When Offered, Wellness Programs Are Popular With Workers

By Staff Report

Jan. 17, 2008

When wellness programs are offered, a sizable majority of employees at small and midsize companies take advantage of them, a survey has found.

Although cost is becoming a determining factor in employee selection of health plans, less than half of employees at small and midsize companies are interested in enrolling in plans that would offer lower co-payments and deductibles for completing health risk assessments and wellness screenings, according to the survey, conducted online by the Des Moines, Iowa-based Principal Financial Group.

However, 74 percent of employees with access to educational tools and on-site health screenings used them in 2007, the survey found.

Unfortunately, small and midsize employers have been slow to fully embrace wellness programs, according to the Principal Financial Well-Being Index survey. Just 14 percent of workers have access to educational tools and fitness center discounts, and just 10 percent have on-site health screenings available.

The survey found that wellness benefits were more likely to be offered by larger firms. While 26 percent of employers with 501 to 1,000 employees offered educational tools and discounts, only 12 percent of employers with 500 or fewer employees did so, the survey found.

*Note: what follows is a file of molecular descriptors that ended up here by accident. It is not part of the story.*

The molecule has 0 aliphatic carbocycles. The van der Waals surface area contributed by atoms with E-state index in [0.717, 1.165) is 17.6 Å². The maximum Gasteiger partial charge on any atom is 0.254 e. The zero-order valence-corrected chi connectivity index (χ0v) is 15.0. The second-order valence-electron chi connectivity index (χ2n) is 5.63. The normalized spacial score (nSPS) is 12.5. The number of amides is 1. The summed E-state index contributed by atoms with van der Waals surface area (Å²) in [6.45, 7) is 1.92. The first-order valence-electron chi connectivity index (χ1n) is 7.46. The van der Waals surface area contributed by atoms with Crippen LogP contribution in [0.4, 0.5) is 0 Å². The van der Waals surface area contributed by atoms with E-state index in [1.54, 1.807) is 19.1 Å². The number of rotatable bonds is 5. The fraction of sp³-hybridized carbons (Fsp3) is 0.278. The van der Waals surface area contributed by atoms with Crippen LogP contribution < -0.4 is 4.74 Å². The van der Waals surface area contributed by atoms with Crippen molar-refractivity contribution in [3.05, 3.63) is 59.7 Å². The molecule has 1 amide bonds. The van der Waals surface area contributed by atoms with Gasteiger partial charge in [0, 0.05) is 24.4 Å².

The survey included responses from 1,154 employees and 514 retirees from employers with 10 to 1,000 employees. The information was gathered between October 22 and October 30, 2007.

Among other key findings:

● 45 percent of employees expressed some level of interest (either somewhat interested or very interested) in a health plan that contains a wellness component that would allow employees to have reduced deductibles and co-payments for participation, while 23 percent said they were neither interested nor uninterested in such a plan.

● Flexibility in selecting doctors, networks and facilities is declining in importance among employees and retirees, with 23 percent of responding employees and retirees rating them as essential, compared with 31 percent in 2006.

● 25 percent chose health plans based on their monthly paycheck deduction, while 18 percent made the decision based on the deductible amount.

For further information about the survey’s findings, visit

Filed by Joanne Wojcik of Business Insurance, a sister publication of Workforce Management. To comment, e-mail

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